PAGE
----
[Paleopsych] NYT Mag: Laptop That Will Save the World, The
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Sun Dec 11 03:06:02 UTC 2005
Laptop That Will Save the World, The
[How far does anyone predict that the educational achievement gap will be
By MICHAEL CROWLEY
Here in America, high-speed wireless Internet has become a
commonplace home amenity, and teenagers with Sidekicks can
browse the Web on a beach. For many people in developing
nations, however, the mere thought of owning a computer remains
But maybe not for long. This year, Nicholas Negroponte,
chairman of the Massachusetts Institute of Technology's Media
Lab, unveiled a prototype of a $100 laptop. With millions of
dollars in financing from the likes of Rupert Murdoch's News
Corporation and Google, Negroponte and his colleagues have
designed an extremely durable, compact, no-frills laptop, which
they'd like to see in the hands of millions of children
worldwide by 2008.
So how can any worthwhile computer cost less than a pair of
good headphones? Through a series of cost-cutting tricks. The
laptops will run on free "open source" software, use cheaper
"flash" memory instead of a hard disk and most likely employ
new LCD technology to drop the monitor's cost to just $35. Each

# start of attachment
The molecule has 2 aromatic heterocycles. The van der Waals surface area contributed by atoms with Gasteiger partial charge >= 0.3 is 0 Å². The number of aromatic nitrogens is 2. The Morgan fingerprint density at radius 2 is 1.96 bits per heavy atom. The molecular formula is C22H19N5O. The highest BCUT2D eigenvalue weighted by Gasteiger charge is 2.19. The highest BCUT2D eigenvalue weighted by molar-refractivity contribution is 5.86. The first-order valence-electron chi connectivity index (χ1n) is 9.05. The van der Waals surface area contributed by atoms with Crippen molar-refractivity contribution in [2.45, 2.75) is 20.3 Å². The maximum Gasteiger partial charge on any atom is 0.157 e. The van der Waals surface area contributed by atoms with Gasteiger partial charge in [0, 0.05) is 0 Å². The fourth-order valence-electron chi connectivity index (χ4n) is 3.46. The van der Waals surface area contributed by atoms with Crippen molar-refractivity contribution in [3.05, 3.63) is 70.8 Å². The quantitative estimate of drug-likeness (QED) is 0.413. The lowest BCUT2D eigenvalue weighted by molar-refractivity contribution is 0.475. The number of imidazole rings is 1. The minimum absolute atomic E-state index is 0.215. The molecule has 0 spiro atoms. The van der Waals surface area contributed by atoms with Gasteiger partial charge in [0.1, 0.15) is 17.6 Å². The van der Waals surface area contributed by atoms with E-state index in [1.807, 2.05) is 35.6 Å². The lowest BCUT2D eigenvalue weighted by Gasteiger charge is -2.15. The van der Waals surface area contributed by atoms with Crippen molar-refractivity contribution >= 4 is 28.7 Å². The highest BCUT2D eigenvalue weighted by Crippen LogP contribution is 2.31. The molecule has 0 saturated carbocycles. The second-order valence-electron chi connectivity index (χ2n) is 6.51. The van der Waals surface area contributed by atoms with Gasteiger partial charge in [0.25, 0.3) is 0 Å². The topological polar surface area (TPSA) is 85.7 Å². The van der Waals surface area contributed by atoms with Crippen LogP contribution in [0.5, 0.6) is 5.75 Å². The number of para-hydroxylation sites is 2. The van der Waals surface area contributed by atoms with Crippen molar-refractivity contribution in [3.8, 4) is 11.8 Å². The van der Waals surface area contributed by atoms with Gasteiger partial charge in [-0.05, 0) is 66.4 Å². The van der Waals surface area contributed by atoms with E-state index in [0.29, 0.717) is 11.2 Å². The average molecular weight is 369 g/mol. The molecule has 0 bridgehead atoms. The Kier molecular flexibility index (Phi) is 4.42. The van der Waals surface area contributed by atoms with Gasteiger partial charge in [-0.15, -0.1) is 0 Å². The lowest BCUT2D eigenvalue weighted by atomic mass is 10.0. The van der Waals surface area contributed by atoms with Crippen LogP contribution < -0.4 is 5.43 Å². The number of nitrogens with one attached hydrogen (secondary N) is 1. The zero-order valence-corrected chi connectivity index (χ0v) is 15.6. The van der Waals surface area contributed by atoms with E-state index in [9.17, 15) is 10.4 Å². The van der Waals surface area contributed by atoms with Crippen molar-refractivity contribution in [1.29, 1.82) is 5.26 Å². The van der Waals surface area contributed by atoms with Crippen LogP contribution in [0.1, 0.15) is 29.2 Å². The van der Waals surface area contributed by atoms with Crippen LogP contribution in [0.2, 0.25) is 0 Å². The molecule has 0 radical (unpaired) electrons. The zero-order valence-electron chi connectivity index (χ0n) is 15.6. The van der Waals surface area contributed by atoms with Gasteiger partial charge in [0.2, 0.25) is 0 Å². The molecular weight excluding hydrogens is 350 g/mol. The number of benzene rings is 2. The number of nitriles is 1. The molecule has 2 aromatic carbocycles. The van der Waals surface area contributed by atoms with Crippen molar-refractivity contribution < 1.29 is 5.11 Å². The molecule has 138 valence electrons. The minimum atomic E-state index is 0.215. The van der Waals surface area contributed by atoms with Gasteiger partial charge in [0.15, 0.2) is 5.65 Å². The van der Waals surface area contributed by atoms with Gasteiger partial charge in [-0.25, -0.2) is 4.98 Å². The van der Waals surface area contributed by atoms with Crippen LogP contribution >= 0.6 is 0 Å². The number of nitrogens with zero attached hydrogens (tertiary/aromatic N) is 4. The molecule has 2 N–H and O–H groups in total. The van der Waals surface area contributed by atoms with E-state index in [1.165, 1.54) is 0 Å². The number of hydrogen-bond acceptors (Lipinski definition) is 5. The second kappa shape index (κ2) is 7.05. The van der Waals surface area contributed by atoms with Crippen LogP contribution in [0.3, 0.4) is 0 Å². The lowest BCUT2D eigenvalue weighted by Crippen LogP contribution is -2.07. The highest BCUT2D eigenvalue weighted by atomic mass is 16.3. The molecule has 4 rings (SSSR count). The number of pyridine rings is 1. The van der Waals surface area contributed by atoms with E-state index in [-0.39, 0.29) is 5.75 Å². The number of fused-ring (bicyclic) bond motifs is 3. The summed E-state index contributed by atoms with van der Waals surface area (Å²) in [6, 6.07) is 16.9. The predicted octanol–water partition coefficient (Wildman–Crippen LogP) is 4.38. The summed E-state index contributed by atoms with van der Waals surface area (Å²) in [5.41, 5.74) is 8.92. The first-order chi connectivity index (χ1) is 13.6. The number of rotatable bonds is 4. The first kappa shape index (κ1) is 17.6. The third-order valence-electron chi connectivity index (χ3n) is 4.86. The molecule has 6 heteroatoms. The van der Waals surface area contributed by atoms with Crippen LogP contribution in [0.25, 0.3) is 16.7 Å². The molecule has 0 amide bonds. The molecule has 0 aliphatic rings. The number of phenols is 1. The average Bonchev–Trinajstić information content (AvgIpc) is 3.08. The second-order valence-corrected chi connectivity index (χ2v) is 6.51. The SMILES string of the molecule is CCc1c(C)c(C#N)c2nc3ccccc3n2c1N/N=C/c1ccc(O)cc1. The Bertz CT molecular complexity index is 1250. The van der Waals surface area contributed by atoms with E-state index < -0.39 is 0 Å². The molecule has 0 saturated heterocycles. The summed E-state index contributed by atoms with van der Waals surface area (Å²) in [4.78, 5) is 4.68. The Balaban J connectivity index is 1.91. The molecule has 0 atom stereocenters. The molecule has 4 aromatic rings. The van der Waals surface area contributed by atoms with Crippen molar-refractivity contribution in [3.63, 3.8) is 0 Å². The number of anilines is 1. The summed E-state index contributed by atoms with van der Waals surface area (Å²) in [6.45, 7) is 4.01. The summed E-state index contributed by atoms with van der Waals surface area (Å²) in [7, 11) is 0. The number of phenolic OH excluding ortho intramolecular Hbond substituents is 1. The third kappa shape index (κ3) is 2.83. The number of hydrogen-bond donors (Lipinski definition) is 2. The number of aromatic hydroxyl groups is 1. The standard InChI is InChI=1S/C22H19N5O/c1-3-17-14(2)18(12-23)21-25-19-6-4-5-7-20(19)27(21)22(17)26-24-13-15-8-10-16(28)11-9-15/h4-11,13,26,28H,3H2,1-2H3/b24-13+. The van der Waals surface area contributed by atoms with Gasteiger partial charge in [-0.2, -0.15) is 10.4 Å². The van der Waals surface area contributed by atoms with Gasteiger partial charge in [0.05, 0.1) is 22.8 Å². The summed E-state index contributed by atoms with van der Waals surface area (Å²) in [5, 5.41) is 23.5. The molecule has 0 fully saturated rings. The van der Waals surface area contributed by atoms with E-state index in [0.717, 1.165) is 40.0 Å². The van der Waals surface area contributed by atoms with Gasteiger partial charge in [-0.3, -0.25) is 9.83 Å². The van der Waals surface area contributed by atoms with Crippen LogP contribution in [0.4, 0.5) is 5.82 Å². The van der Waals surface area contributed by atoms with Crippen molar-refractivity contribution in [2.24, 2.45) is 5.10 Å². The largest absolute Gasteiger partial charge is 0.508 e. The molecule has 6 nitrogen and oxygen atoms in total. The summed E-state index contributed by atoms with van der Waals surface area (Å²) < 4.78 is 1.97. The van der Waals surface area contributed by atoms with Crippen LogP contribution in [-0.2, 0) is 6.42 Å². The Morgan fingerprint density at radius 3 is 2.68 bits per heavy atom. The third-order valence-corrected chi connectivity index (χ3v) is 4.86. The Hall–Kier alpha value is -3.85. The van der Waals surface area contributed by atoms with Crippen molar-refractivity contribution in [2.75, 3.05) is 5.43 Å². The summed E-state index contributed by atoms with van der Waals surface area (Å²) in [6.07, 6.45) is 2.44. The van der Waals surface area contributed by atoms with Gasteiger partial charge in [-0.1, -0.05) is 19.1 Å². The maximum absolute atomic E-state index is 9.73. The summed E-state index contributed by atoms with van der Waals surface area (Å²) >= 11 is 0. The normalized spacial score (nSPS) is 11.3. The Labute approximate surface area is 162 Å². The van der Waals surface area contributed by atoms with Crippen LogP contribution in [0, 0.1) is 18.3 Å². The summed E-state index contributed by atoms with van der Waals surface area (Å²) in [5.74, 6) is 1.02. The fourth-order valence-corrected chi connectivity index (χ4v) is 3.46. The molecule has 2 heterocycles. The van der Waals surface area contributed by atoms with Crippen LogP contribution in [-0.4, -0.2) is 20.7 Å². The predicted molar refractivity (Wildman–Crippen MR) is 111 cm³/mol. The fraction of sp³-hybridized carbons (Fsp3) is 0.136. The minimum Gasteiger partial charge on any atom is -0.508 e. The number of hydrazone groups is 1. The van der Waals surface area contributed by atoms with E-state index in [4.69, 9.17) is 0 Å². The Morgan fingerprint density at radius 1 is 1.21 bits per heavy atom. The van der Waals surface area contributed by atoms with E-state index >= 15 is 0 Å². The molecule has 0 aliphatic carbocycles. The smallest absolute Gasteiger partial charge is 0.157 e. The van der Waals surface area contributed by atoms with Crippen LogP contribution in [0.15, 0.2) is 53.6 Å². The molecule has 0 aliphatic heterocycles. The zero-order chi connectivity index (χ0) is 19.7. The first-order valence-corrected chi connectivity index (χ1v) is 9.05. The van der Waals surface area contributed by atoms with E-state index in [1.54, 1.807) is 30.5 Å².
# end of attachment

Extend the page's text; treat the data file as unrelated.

laptop will also come with a hand crank, making it usable even
in electricity-free rural areas.
Of course, the real computing mother lode is the Internet, to
which few developing-world users have access. But the M.I.T.
laptops will offer wireless peer-to-peer connections that
create a local network. As long as there's an Internet signal
somewhere in the network area - and making sure that's the
case, even in rural areas, poses a mighty challenge - everyone
can get online and use a built-in Web browser. Theoretically,
even children in a small African village could have "access to
more or less all libraries of the world," Negroponte says.
(That's probably not very useful to children who can't read or
understand foreign languages.) His team is already in talks
with several foreign governments, including those of Egypt,
Brazil and Thailand, about bulk orders. Gov. Mitt Romney of
Massachusetts has also proposed a bill to buy 500,000 of the
computers for his state's children.
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